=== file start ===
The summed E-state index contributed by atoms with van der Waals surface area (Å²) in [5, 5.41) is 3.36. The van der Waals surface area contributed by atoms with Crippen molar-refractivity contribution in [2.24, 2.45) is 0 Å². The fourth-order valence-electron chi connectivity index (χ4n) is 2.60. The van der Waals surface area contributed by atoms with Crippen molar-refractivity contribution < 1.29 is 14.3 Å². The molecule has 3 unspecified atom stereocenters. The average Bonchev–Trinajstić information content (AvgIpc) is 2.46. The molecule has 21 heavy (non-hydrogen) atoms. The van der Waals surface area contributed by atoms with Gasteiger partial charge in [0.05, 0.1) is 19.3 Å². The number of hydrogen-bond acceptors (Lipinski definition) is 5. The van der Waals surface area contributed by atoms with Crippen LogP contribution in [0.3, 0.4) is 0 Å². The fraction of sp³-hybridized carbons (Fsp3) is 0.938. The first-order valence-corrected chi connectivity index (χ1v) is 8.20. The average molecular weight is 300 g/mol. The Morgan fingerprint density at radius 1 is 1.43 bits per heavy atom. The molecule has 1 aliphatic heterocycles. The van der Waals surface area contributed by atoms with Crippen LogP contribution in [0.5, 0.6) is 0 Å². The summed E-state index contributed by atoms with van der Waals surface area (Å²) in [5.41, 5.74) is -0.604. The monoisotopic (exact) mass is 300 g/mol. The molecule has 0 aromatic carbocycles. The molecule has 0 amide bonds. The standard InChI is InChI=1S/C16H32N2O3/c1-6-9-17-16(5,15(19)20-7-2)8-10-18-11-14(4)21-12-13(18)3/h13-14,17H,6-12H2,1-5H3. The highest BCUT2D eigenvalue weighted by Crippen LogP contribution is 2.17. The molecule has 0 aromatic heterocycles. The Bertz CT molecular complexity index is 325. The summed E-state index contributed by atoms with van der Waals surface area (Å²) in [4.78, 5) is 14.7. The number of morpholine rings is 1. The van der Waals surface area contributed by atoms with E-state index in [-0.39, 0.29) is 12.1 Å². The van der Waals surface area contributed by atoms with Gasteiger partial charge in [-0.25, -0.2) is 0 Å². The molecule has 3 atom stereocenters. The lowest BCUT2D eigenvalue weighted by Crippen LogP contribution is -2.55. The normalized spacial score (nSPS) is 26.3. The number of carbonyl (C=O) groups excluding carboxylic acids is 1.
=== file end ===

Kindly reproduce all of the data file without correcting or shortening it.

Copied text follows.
The summed E-state index contributed by atoms with van der Waals surface area (Å²) in [5, 5.41) is 3.36. The van der Waals surface area contributed by atoms with Crippen molar-refractivity contribution in [2.24, 2.45) is 0 Å². The fourth-order valence-electron chi connectivity index (χ4n) is 2.60. The van der Waals surface area contributed by atoms with Crippen molar-refractivity contribution < 1.29 is 14.3 Å². The molecule has 3 unspecified atom stereocenters. The average Bonchev–Trinajstić information content (AvgIpc) is 2.46. The molecule has 21 heavy (non-hydrogen) atoms. The van der Waals surface area contributed by atoms with Gasteiger partial charge in [0.05, 0.1) is 19.3 Å². The number of hydrogen-bond acceptors (Lipinski definition) is 5. The van der Waals surface area contributed by atoms with Crippen LogP contribution in [0.3, 0.4) is 0 Å². The fraction of sp³-hybridized carbons (Fsp3) is 0.938. The first-order valence-corrected chi connectivity index (χ1v) is 8.20. The average molecular weight is 300 g/mol. The Morgan fingerprint density at radius 1 is 1.43 bits per heavy atom. The molecule has 1 aliphatic heterocycles. The van der Waals surface area contributed by atoms with Crippen LogP contribution in [0.5, 0.6) is 0 Å². The summed E-state index contributed by atoms with van der Waals surface area (Å²) in [5.41, 5.74) is -0.604. The monoisotopic (exact) mass is 300 g/mol. The molecule has 0 aromatic carbocycles. The molecule has 0 amide bonds. The standard InChI is InChI=1S/C16H32N2O3/c1-6-9-17-16(5,15(19)20-7-2)8-10-18-11-14(4)21-12-13(18)3/h13-14,17H,6-12H2,1-5H3. The highest BCUT2D eigenvalue weighted by Crippen LogP contribution is 2.17. The molecule has 0 aromatic heterocycles. The Bertz CT molecular complexity index is 325. The summed E-state index contributed by atoms with van der Waals surface area (Å²) in [4.78, 5) is 14.7. The number of morpholine rings is 1. The van der Waals surface area contributed by atoms with E-state index in [-0.39, 0.29) is 12.1 Å². The van der Waals surface area contributed by atoms with Gasteiger partial charge in [-0.25, -0.2) is 0 Å². The molecule has 3 atom stereocenters. The lowest BCUT2D eigenvalue weighted by Crippen LogP contribution is -2.55. The normalized spacial score (nSPS) is 26.3. The number of carbonyl (C=O) groups excluding carboxylic acids is 1.